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Acid-Base Equivalents Example 1

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calculate the number of equivalents in each of the following. So for the first one we have here is one mole of phosphoric acid. So this is an acid and remember it is N. Which is the number of H plus ions for the acid times the moles of the acid here. Plus forecast it has in it three H plus ions. So and equals three times. Were going to say here one mole. So that equal three equivalents for phosphoric acid. Now let's look at the base. Here, we have our B O. H. Which is a base. So this would be the equivalent is equal to end, which is the moles number of O H minus times. It's moles. We know how many O H minus we have in this compound. We just have just one. So, and is one. What we have to do now is figure out the moles of this particular base. So we're gonna have to convert grams to moles. Take into the account we have one RB, one oxygen, one hydrogen. So that's one mole. Okay, Looking up their masses on the periodic table and adding them together gives me a molar mass of 102. g grams cancel out. And now we're gonna have .0- moles of this space. So that number goes here. So one times that number means I have .0-6 equivalents of my base. So this is how you identify and calculate the equivalence of either an acid or a base.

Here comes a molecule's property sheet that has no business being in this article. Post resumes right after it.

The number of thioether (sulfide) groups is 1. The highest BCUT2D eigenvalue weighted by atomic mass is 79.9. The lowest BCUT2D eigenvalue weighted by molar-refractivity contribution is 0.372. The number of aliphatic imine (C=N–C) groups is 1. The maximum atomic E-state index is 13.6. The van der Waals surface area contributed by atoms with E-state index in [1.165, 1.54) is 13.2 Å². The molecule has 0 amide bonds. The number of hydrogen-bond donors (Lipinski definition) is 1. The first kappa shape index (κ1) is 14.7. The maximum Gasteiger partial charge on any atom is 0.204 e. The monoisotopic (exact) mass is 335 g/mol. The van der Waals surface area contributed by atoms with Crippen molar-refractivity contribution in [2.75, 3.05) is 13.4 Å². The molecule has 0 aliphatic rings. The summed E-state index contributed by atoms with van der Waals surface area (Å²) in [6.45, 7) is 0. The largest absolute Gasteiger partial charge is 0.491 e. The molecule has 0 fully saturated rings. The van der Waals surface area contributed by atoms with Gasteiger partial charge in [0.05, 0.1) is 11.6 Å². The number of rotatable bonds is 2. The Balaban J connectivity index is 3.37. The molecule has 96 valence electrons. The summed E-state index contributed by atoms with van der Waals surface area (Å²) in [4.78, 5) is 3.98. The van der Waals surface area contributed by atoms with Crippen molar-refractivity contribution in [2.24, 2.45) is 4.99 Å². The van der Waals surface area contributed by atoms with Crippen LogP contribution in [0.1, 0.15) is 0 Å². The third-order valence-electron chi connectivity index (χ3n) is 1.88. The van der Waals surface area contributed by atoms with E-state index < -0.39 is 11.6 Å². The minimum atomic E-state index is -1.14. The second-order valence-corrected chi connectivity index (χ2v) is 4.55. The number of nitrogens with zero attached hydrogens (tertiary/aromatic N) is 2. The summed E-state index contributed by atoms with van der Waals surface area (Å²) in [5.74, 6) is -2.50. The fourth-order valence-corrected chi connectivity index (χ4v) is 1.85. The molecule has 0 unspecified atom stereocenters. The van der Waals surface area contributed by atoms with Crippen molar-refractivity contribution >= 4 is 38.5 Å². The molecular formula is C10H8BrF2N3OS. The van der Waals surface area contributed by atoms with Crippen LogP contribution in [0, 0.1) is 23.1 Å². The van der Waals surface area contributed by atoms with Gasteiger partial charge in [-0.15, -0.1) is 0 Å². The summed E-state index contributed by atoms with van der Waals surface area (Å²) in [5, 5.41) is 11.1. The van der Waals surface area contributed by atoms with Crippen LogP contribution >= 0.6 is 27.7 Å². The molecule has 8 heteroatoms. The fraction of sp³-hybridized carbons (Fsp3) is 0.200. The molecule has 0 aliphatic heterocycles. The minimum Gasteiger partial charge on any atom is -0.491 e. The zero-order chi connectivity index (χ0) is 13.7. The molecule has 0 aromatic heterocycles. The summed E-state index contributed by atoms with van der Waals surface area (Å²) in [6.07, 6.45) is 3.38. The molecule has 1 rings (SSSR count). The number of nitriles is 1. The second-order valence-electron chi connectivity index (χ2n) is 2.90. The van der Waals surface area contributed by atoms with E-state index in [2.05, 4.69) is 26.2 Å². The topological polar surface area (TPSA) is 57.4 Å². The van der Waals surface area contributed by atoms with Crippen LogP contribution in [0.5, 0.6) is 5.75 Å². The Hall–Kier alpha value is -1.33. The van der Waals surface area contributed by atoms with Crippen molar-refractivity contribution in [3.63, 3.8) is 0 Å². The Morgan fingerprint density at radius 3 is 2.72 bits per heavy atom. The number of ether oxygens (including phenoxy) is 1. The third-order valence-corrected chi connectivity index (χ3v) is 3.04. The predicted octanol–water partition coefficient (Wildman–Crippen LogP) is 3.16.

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Acid-Base Equivalents Concept 3

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So the equivalent weight represents the mass in grams of one acid or base equivalent. Here, we're gonna say equivalent weight equals the molar mass of the acid or base, divided by N. For an acid, and equals the number of H plus ions. For base, it equals the number of O. H. Minus ions.

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Acid-Base Equivalents Example 2